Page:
Isaiah 9:6; “For unto us a child is born, unto us a son is given: and the government shall be upon his shoulder: and his name shall be called Wonderful, Counsellor, The mighty God, The everlasting Father, The Prince of Peace.”
The verse we’re listing here today is an intro for an article you’ll see tomorrow! We’ve been exploring what the Mormon Church believes about Jesus Christ. Who is He, where He came from, and how Mormonism has degraded Him throughout their history.
In a book published in the early ’90’s, ‘How Wide the Divide’, an evangelical and a Mormon have a round-table discussion on basic Mormon beliefs.
I’ve never endorsed this work, nor have I ever given it the time of day, but I came across a comment they made in the book that I can’t let go.
They commented that the LDS’ stance on the virgin birth of Mary were merely private things said by LDS leaders in the 19th century… yeah, okay.
We went through the hundreds upon hundreds of teachings in the Church proving otherwise and compiled them in our article for tomorrow.
One thing is certain.
Mormons can’t grasp the enormity of who Jesus is based on two facts. The lies they keep telling, and their refusal to look at the truth.
Pray for them won’t you? This is a great time of year to witness and ask them what they think of Jesus! I’ll warn you now, you should brace yourself with the info you hear, and be prepared to share the truth with biblical references!
As you can see in our one example below, their idea of how God performed an absolute miracle isn’t on their radar.
Mary had Sex with God to Beget Jesus
As you teach this portion of the lesson, please keep in mind this caution from President Harold B. Lee (1899–1973):
“If teachers were wise in speaking of [the parentage of Jesus Christ] about which the Lord has said but very little, they would rest their discussion on this subject with merely the words which are recorded on this subject in Luke 1:34–35. …
“Remember that the being who was brought about by [Mary’s] conception was a divine personage. We need not question [Heavenly Father’s] method to accomplish His purposes. Perhaps we would do well to remember the words of Isaiah 55:8–9: ‘For my thoughts are not your thoughts, neither are your ways my ways, saith the Lord. For as the heavens are higher than the earth, so are my ways higher than your ways, and my thoughts than your thoughts.’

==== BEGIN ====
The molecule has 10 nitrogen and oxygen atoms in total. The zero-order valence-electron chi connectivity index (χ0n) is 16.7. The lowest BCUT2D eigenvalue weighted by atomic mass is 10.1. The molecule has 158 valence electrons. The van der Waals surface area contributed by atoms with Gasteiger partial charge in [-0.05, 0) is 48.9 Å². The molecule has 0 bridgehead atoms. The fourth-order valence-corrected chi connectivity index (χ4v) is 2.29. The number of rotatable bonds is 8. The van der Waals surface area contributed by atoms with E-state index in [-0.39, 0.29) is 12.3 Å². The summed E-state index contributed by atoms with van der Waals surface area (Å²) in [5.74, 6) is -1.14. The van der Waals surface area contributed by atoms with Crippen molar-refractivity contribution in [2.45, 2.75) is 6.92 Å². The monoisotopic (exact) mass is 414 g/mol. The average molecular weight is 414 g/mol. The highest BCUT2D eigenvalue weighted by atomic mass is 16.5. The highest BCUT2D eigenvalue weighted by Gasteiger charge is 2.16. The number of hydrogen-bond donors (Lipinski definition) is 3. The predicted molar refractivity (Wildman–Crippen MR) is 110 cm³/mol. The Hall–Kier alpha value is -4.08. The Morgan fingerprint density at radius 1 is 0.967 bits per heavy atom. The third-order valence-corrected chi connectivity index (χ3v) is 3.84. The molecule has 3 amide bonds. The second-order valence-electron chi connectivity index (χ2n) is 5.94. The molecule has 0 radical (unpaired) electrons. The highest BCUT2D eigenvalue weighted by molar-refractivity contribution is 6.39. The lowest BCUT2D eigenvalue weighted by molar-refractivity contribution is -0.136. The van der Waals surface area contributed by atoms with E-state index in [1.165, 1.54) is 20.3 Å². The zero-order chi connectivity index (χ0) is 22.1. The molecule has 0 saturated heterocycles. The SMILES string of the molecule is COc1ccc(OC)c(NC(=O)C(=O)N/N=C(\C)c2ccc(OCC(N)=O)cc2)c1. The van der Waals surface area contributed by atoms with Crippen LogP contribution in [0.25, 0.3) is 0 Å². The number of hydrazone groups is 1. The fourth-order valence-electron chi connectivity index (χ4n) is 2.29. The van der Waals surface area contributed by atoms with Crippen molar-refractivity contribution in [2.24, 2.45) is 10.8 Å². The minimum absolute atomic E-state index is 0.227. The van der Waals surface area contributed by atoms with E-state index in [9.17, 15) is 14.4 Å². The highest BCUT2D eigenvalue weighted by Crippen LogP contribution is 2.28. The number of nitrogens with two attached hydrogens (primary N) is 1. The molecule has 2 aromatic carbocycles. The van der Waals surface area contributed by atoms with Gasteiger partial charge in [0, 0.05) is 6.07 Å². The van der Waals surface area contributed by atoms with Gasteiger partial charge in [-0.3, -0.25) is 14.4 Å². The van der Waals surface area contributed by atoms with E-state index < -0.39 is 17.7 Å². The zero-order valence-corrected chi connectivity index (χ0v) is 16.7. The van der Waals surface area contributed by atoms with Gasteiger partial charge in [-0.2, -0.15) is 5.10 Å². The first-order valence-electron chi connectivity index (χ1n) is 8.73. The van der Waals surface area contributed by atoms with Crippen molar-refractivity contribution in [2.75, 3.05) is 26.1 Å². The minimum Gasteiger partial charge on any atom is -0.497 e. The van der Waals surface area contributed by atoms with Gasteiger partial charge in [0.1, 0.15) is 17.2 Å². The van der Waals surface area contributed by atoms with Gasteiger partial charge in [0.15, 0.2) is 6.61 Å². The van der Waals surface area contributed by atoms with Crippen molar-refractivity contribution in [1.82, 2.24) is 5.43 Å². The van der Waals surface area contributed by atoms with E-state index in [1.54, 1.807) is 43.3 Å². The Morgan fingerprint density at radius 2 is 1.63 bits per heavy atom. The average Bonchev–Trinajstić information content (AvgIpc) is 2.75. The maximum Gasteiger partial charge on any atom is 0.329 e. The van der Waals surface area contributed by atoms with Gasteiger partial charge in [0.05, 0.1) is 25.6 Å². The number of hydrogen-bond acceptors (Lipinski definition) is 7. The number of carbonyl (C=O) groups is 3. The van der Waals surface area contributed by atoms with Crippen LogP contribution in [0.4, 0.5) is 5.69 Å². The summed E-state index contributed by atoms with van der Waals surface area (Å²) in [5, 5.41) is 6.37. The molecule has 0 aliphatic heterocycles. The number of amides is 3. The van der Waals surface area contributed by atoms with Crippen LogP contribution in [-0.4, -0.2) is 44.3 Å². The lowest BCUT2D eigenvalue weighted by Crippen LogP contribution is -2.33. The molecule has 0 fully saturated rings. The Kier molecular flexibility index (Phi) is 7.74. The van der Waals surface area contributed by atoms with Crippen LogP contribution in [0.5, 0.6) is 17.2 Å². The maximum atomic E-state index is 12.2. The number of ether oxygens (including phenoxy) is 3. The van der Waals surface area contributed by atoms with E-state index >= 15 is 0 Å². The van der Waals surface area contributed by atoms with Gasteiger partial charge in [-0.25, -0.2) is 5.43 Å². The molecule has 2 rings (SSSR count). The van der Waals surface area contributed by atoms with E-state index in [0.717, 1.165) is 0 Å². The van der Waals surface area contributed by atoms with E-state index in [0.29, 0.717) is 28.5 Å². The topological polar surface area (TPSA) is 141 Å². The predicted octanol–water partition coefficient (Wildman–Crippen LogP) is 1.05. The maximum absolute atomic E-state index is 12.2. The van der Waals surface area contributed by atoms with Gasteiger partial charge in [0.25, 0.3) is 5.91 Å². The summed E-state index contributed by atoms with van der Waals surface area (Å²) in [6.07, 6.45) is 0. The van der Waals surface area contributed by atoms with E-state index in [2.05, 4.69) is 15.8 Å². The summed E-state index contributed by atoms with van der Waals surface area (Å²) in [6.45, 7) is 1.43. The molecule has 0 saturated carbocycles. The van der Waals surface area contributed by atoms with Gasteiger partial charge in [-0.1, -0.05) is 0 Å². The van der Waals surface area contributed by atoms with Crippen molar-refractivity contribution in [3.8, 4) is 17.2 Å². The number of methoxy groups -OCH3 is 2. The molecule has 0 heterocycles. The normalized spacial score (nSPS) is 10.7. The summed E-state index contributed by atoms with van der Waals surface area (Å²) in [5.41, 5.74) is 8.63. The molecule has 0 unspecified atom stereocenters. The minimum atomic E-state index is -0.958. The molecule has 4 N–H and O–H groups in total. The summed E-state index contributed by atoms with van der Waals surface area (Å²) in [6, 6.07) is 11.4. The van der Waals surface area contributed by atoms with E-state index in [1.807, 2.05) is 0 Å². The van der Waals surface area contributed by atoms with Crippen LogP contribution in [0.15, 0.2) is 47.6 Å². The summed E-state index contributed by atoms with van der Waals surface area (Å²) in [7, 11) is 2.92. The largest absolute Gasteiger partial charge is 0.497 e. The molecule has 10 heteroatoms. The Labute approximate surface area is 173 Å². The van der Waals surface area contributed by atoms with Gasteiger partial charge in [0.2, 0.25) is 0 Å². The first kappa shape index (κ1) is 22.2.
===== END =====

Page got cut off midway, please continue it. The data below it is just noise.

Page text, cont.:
“Let the Lord rest His case with this declaration and wait until He sees fit to tell us more” (The Teachings of Harold B. Lee, ed. Clyde J. Williams , 14).
Ask a student:
What is a physical trait you inherited from your father, and what is a physical trait you inherited from your mother?
Add the student’s response to the diagram on the board (see example)
Invite the students to read Luke 1:30–35 and identify key words or phrases that teach of the parentage of Jesus Christ. (These include “thou shalt conceive in thy womb,” “shall be called the Son of the Highest,” “that holy thing which shall be born of thee shall be called the Son of God.”) Discuss what the students found and why particular words and phrases were significant to them in describing the birth of the Savior.
Erase the previous diagram and draw this one on the board:
Have students read the student manual commentary for Luke 1:31–35. Then ask:
What important traits did the Savior inherit from His parents?
As students respond, on the diagram above, list under “Mary” the traits Jesus Christ inherited from His mother, and list under “Heavenly Father” the traits inherited from His Father. (Under “Mary,” you could list mortality and the ability to die physically. Under “Heavenly Father,” you could list the powers of godhood, immortality, and the power to live forever.)
Why did the Savior need the powers of both mortality and immortality to complete the Atonement?
As a result of this activity, be sure students understand that if Jesus Christ had been born of two mortal parents He could not have overcome death or endured the infinite pain and suffering of the Atonement. Because Jesus Christ was born of one divine Parent (Heavenly Father) and one mortal parent (Mary), He had the ability to suffer infinitely, to allow Himself to die, and then to overcome death through His Resurrection.